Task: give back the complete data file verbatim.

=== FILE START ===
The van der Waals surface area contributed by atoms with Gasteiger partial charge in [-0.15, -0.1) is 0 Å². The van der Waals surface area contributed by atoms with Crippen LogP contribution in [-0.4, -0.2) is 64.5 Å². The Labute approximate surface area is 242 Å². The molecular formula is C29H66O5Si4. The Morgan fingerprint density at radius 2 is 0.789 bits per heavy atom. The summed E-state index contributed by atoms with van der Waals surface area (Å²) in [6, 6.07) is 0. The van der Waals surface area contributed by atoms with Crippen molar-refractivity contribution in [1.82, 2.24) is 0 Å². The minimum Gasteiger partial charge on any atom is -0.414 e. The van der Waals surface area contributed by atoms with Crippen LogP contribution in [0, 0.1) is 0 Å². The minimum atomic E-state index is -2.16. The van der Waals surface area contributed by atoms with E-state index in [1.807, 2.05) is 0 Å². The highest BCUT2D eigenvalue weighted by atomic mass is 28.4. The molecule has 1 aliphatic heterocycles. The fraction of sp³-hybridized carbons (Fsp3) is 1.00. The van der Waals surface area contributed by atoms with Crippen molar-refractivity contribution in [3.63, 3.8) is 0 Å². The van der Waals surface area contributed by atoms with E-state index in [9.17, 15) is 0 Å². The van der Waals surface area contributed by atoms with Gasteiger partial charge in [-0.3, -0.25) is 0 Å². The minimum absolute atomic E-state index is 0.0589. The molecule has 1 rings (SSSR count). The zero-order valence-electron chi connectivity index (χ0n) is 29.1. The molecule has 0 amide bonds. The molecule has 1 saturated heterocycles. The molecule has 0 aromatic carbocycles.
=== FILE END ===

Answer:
The van der Waals surface area contributed by atoms with Gasteiger partial charge in [-0.15, -0.1) is 0 Å². The van der Waals surface area contributed by atoms with Crippen LogP contribution in [-0.4, -0.2) is 64.5 Å². The Labute approximate surface area is 242 Å². The molecular formula is C29H66O5Si4. The Morgan fingerprint density at radius 2 is 0.789 bits per heavy atom. The summed E-state index contributed by atoms with van der Waals surface area (Å²) in [6, 6.07) is 0. The van der Waals surface area contributed by atoms with Crippen molar-refractivity contribution in [1.82, 2.24) is 0 Å². The minimum Gasteiger partial charge on any atom is -0.414 e. The van der Waals surface area contributed by atoms with Crippen LogP contribution in [0, 0.1) is 0 Å². The minimum atomic E-state index is -2.16. The van der Waals surface area contributed by atoms with E-state index in [1.807, 2.05) is 0 Å². The highest BCUT2D eigenvalue weighted by atomic mass is 28.4. The molecule has 1 aliphatic heterocycles. The fraction of sp³-hybridized carbons (Fsp3) is 1.00. The van der Waals surface area contributed by atoms with Crippen molar-refractivity contribution in [3.63, 3.8) is 0 Å². The van der Waals surface area contributed by atoms with E-state index in [9.17, 15) is 0 Å². The van der Waals surface area contributed by atoms with Gasteiger partial charge in [-0.3, -0.25) is 0 Å². The minimum absolute atomic E-state index is 0.0589. The molecule has 1 rings (SSSR count). The zero-order valence-electron chi connectivity index (χ0n) is 29.1. The molecule has 0 amide bonds. The molecule has 1 saturated heterocycles. The molecule has 0 aromatic carbocycles.